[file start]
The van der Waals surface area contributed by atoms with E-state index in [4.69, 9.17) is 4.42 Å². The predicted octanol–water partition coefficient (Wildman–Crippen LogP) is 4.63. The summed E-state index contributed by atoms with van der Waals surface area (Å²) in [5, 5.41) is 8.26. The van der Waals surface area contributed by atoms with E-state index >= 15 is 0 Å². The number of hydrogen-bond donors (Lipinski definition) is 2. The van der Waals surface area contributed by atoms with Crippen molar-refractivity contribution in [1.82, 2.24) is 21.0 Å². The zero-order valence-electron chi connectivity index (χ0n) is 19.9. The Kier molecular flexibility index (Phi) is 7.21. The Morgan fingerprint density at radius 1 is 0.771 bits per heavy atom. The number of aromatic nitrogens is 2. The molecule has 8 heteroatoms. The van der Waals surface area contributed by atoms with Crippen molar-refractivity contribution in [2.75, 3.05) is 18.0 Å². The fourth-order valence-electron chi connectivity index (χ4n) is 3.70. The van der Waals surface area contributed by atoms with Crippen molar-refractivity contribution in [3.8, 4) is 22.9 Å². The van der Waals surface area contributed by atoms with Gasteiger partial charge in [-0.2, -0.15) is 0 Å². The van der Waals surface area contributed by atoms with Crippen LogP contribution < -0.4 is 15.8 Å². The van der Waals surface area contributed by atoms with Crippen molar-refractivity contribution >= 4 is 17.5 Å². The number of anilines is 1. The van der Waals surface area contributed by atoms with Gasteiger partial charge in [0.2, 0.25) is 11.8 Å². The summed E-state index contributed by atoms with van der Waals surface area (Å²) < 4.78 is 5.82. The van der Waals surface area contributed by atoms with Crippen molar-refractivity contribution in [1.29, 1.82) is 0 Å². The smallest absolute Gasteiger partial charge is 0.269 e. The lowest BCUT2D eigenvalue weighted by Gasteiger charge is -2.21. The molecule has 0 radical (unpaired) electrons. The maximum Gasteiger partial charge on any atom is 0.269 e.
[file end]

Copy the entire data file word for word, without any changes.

The van der Waals surface area contributed by atoms with E-state index in [4.69, 9.17) is 4.42 Å². The predicted octanol–water partition coefficient (Wildman–Crippen LogP) is 4.63. The summed E-state index contributed by atoms with van der Waals surface area (Å²) in [5, 5.41) is 8.26. The van der Waals surface area contributed by atoms with E-state index >= 15 is 0 Å². The number of hydrogen-bond donors (Lipinski definition) is 2. The van der Waals surface area contributed by atoms with Crippen molar-refractivity contribution in [1.82, 2.24) is 21.0 Å². The zero-order valence-electron chi connectivity index (χ0n) is 19.9. The Kier molecular flexibility index (Phi) is 7.21. The Morgan fingerprint density at radius 1 is 0.771 bits per heavy atom. The number of aromatic nitrogens is 2. The molecule has 8 heteroatoms. The van der Waals surface area contributed by atoms with Crippen molar-refractivity contribution in [2.75, 3.05) is 18.0 Å². The fourth-order valence-electron chi connectivity index (χ4n) is 3.70. The van der Waals surface area contributed by atoms with Crippen molar-refractivity contribution in [3.8, 4) is 22.9 Å². The van der Waals surface area contributed by atoms with Gasteiger partial charge in [-0.2, -0.15) is 0 Å². The van der Waals surface area contributed by atoms with Crippen LogP contribution < -0.4 is 15.8 Å². The van der Waals surface area contributed by atoms with Crippen molar-refractivity contribution >= 4 is 17.5 Å². The number of anilines is 1. The van der Waals surface area contributed by atoms with Gasteiger partial charge in [0.2, 0.25) is 11.8 Å². The summed E-state index contributed by atoms with van der Waals surface area (Å²) < 4.78 is 5.82. The van der Waals surface area contributed by atoms with Crippen molar-refractivity contribution in [1.29, 1.82) is 0 Å². The smallest absolute Gasteiger partial charge is 0.269 e. The lowest BCUT2D eigenvalue weighted by Gasteiger charge is -2.21. The molecule has 0 radical (unpaired) electrons. The maximum Gasteiger partial charge on any atom is 0.269 e.